Flyspecks. Sandbagging. Those aren’t words often found in federal court decisions, but a ruling issued Monday morning rejecting claims by environmental groups included several biting references to them.
Environmental groups once again failed to make a convincing case against Jonah Energy’s proposed Normally Pressured Lance (NPL) Project in southwestern Wyoming, according to a federal court ruling issued Monday.
The 31-page appeals court ruling pointed out deficiencies in the lawsuit’s four main claims. The three-judge panel ruled that just because a project may cause negative impacts to the environmental doesn’t mean the agency acted unlawfully in authorizing it; the law at issue prohibits “uninformed” rather than “unwise” agency action.
The NPL Project will allow the drilling of up to 3,500 directional natural gas wells (about 350 new wells a year over a 10-year period), using multi-well pads, and with no more than four well pads per section (640 acres).
The project area encompasses about 141,000 acres of mostly public land immediately south and west of the existing Jonah Gas Field in Sublette County, on lands for which Jonah possesses the development rights.
The federal 10th Circuit Court of Appeals upheld an earlier ruling by U.S. District Court of Wyoming Judge Scott Skavdahl in which he determined that the Bureau of Land Management had taken a “hard look” at the environmental consequences and considered all relevant information when making its decision and in selecting the best alternative to balance the goals of the NPL Project and its potential environmental impacts.
The lawsuit was filed by the Upper Green River Alliance, Western Watersheds Project and Center for Biological Diversity. They claimed that the BLM acted unlawfully in approving the project because the agency failed to take a “hard look” at impacts to greater sage grouse and pronghorn antelope, which they claimed violated provisions of the National Environmental Policy Act (NEPA).
But the appeals court noted that NEPA is a procedural law that does not “require agencies to promulgate environmentally friendly rules,” but instead “merely prohibits uniformed — rather than unwise — agency action.”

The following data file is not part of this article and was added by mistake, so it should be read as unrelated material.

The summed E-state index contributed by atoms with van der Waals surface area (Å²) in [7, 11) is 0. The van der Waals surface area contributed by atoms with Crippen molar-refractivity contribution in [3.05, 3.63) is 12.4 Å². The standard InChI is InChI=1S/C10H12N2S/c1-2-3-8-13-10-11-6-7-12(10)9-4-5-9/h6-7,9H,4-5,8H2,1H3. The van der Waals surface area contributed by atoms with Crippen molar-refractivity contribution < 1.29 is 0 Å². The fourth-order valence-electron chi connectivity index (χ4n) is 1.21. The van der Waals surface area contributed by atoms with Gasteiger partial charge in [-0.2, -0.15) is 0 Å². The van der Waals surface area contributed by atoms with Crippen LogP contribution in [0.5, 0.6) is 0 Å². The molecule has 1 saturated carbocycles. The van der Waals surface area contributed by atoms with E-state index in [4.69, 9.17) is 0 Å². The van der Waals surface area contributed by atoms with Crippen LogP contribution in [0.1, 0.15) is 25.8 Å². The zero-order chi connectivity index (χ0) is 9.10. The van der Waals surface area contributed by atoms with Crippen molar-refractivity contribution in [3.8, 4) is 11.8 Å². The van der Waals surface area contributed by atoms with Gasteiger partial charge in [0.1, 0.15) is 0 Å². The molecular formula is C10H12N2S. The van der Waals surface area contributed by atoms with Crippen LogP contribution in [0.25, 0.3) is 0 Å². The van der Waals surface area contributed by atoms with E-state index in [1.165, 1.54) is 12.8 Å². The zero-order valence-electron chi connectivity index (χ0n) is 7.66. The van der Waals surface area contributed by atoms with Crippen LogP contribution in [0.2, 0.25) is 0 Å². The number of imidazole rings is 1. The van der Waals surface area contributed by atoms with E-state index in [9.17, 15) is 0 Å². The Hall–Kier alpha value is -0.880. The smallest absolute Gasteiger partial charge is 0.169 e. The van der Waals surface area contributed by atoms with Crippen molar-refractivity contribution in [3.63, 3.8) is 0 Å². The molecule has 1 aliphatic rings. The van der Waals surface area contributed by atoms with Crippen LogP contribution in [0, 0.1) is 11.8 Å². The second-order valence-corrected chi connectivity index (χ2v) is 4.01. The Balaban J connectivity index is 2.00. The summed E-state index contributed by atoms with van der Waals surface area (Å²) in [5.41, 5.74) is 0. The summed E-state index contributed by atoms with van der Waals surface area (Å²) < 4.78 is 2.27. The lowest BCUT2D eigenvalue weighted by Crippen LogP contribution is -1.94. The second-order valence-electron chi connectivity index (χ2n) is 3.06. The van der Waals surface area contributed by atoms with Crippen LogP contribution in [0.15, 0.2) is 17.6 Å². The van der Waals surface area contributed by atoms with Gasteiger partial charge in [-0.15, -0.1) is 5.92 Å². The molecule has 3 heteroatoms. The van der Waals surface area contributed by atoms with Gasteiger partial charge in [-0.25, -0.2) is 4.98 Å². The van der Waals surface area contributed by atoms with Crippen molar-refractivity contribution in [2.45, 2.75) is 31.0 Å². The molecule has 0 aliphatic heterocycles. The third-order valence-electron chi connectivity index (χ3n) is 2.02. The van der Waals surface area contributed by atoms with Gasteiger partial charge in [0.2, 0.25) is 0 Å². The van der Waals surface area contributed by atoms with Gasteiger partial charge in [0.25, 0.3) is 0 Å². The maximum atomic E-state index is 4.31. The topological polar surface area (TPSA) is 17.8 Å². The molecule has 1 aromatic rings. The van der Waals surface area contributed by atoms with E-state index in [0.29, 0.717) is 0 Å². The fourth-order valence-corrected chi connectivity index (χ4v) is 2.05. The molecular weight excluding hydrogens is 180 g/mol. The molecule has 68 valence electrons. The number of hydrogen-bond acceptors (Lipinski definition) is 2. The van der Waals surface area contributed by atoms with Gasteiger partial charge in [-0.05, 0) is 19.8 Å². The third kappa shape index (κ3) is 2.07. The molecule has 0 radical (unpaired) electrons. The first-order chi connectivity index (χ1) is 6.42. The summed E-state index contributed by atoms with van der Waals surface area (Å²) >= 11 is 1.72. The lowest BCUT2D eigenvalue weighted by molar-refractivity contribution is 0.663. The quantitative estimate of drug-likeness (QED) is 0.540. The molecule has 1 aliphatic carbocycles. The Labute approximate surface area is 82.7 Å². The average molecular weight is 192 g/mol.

“We will not disturb agency action just because the plaintiff identified deficiencies in an (environmental impact statement) that are mere ‘flyspecks,’” so long as those flyspecks “do not defeat NEPA’s goals of informed decision-making and informed public comment,” the decision states, quoting another court case.
The environmental groups raised four claims in its appeal:
The district court erred because the BLM didn’t apply a phased development approach with concurrent reclamation. The appeals court rejected this claim outright because the groups hadn’t raised the issue with the BLM until the case reached federal court. The decision stated: “When a party withholds objections to an agency action until it reaches federal court, it gums up the process for everyone and, sometimes, ‘we sense a bit of sandbagging.’ That’s why courts often cast a skeptical eye towards plaintiffs that have been involved throughout the administrative process yet rely on a peripheral or newfound theory only when thrust before a federal court.” In a footnote, the court notes that even if it were to consider this argument based on its merits, it would reject that claim as well.
The BLM should have collected more “essential” information about sage grouse winter concentration areas. The appeals court summarized the information BLM relied on in making its decision, in which the agency “owned up to its information deficit, but that does not mean it flew blind” since the agency discussed how the project would “destroy wintering habitat, contribute to sagebrush loss, and further displace” sage grouse from winter concentration areas. The appeals court stated: “The district court found the missing information not-so-essential and rejected the claim. We agree.”
The BLM should have evaluated the project’s effect on the Path of the Pronghorn and the Grand Teton Herd. The appeals court noted that BLM focused on the broader Sublette Herd and “did not exclude migratory paths like the Path of the Pronghorn, nor did it exclude the Grand Teton Herd. It just analyzed them in different language and in what it considered a proper geographical context.”
The BLM should have considered the project’s indirect effect on Grand Teton National Park. The appeals court noted that Grand Teton National Park is nearly 90 miles from the NPL project site and rejected this claim because once again the groups had failed to raise this issue during the comment period for the project.
The appeals court panel involved Judges Timothy Tymkovich, Nancy Louise Moritz and Veronica Rossman, with Tymkovich penning the decision.
The NPL project has involved more than a decade of planning and about five years of litigation, and Monday’s ruling allows Jonah Energy to proceed with the project.
Jonah officials have not yet responded to a request for comment.